Common Life Insurance Riders to Consider
Life insurance can play a vital role in financial planning for your family’s future. It is primarily designed to provide for your loved ones when you are gone. You can also add supplemental benefits with riders – amendments to your life insurance policy. Riders make it possible to opt in for benefits not typically included in basic life insurance policies and to modify your policy to better suit your needs. The following are some popular riders, available with some life insurance policies.
- Accidental death benefit: In case the insured dies in an accident, this rider secures an additional benefit amount. It is also known as double indemnity. It is important to note the insurance company’s specific definition of accidental death. Only accidents that fit the definition will be covered by accidental death benefits.
- Accelerated death benefit: This rider is triggered by an event such as a terminal illness. It can pay out a portion of your death benefits before death to help you cover expenses such as long-term care. Accelerated death benefits can reduce the death benefit amount.
- Waiver of premium: With this rider, your life insurance policy will be kept in place should you become disabled before a specified age and therefore unable to continue paying your premiums. A waiver of premium rider can pay up to a certain amount, allowing policy benefits to be maintained.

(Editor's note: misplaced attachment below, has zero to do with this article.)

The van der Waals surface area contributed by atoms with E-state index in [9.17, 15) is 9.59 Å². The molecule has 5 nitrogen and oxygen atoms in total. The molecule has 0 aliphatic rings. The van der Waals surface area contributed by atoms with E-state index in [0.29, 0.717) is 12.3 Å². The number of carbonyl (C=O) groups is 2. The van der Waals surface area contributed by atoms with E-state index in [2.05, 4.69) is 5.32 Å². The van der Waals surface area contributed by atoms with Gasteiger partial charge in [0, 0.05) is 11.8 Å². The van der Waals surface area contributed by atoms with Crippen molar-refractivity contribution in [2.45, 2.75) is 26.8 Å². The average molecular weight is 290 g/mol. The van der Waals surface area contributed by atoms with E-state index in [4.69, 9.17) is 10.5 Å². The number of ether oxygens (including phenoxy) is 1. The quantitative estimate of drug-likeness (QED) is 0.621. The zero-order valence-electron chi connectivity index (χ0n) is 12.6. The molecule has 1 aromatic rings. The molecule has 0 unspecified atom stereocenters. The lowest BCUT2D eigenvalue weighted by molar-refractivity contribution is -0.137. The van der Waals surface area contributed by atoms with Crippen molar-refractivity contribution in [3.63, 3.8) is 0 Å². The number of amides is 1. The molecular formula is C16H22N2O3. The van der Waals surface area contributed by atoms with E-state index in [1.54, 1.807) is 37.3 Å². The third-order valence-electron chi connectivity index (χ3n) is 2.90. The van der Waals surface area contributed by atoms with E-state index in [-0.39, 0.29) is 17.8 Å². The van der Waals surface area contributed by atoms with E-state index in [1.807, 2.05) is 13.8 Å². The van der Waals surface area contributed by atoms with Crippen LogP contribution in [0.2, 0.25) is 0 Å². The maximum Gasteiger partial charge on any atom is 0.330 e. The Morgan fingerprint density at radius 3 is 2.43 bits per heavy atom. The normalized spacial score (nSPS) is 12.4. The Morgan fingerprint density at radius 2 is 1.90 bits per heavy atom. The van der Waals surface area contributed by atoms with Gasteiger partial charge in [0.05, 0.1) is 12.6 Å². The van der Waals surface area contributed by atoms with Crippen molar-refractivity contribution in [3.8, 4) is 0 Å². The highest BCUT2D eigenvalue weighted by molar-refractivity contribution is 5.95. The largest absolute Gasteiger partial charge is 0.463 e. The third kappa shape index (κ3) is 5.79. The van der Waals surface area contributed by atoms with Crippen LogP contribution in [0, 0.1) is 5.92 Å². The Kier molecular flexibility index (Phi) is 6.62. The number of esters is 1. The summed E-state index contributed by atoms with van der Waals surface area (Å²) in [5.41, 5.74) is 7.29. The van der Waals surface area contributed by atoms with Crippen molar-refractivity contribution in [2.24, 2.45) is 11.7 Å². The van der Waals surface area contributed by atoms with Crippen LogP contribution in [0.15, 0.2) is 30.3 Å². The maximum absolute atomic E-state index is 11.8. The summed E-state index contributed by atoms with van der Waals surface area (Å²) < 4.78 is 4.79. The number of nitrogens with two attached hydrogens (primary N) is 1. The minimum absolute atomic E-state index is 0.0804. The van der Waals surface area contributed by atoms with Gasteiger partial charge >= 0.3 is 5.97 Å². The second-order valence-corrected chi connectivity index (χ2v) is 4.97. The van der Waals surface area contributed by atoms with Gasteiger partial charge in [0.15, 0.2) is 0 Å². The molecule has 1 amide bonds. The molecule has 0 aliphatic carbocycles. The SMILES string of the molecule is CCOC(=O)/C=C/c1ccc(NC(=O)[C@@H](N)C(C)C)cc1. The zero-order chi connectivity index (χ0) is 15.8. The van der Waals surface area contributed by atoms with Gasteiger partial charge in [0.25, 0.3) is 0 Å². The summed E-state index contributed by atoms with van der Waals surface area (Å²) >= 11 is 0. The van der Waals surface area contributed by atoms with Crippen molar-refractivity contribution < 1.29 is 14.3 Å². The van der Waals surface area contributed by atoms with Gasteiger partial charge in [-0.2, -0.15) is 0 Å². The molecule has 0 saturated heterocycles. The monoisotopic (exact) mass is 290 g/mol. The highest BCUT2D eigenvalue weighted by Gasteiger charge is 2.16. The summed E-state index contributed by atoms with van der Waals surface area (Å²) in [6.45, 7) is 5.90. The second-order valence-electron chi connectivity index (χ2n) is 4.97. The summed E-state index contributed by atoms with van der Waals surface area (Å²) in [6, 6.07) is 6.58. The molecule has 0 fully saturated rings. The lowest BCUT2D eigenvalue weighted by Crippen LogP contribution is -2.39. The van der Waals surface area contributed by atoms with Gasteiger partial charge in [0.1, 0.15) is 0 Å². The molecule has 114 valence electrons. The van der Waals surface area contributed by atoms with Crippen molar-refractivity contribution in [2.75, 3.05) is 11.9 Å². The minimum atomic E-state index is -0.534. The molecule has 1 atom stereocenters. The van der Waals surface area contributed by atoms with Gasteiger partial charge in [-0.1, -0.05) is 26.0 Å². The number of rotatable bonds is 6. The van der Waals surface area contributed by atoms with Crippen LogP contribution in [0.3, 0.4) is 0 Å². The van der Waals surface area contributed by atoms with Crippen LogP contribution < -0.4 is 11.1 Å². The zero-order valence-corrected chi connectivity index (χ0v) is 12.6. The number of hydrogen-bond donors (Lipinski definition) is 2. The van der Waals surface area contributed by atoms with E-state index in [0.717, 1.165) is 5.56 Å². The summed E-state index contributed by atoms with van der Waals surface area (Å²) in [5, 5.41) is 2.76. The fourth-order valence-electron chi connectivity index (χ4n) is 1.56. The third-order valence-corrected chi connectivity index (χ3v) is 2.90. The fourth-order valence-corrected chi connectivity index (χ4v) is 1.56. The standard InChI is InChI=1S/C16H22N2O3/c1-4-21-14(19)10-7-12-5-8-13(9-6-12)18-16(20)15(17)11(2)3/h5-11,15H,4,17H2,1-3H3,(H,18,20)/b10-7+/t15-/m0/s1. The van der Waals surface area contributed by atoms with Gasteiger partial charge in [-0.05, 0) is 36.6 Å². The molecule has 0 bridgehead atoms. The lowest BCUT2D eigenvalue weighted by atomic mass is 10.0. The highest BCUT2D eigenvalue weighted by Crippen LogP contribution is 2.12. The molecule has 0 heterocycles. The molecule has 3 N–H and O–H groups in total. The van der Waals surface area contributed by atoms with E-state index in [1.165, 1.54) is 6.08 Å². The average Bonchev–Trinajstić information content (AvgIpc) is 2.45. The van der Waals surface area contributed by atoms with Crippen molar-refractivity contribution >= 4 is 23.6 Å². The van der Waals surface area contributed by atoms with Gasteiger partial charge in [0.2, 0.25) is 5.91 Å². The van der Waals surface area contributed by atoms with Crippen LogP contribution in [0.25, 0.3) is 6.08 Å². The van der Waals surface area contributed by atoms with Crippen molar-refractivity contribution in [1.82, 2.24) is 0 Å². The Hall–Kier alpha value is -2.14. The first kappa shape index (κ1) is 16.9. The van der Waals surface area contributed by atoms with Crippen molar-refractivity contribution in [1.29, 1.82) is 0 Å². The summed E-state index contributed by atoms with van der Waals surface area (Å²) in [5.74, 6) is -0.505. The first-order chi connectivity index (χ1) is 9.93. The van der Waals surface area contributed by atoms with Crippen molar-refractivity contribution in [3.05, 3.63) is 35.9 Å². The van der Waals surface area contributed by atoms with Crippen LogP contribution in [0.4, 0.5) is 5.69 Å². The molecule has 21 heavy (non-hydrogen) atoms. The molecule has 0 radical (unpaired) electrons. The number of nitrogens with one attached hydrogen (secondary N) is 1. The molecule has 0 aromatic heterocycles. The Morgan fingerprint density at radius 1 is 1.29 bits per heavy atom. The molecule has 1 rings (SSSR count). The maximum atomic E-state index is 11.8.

- Guaranteed Insurability Rider: This rider allows you to buy additional coverage at specific time intervals up to a certain age (typically 40) without evidence of insurability. It gives you an opportunity to obtain extra coverage regardless of health or other factors, based only on your age. Guaranteed insurability riders may also contain triggers for life events, such as marriage or the birth of a child, at which times a policyholder may purchase more coverage.
- Spouse and children riders: These riders provide term life insurance coverage on a spouse or children. They contain a conversion provision that allows a spouse or children to convert to a permanent life insurance policy without providing proof of insurability.
- Term rider: If you need additional coverage for a limited time period, during your working career, for example, a term rider can be attached to an existing policy to adjust the level of coverage for a specific term.
- Automatic premium loan provision rider: If you fail to make your premium payment by the end of the grace period, this rider will automatically take a loan from the cash value of your policy and use it to pay your premium. This can be very useful for anyone who may forget to make a payment.
- Return of premium rider: With this rider, you can get your premiums back at the end of a term life insurance policy. This money is considered a refund and it is tax-free. The downside of a return of a premium rider is that it makes life insurance noticeably more expensive.
Riders allow you to tailor life insurance policies to suit your needs. If you are shopping for life insurance, our experienced agents can help.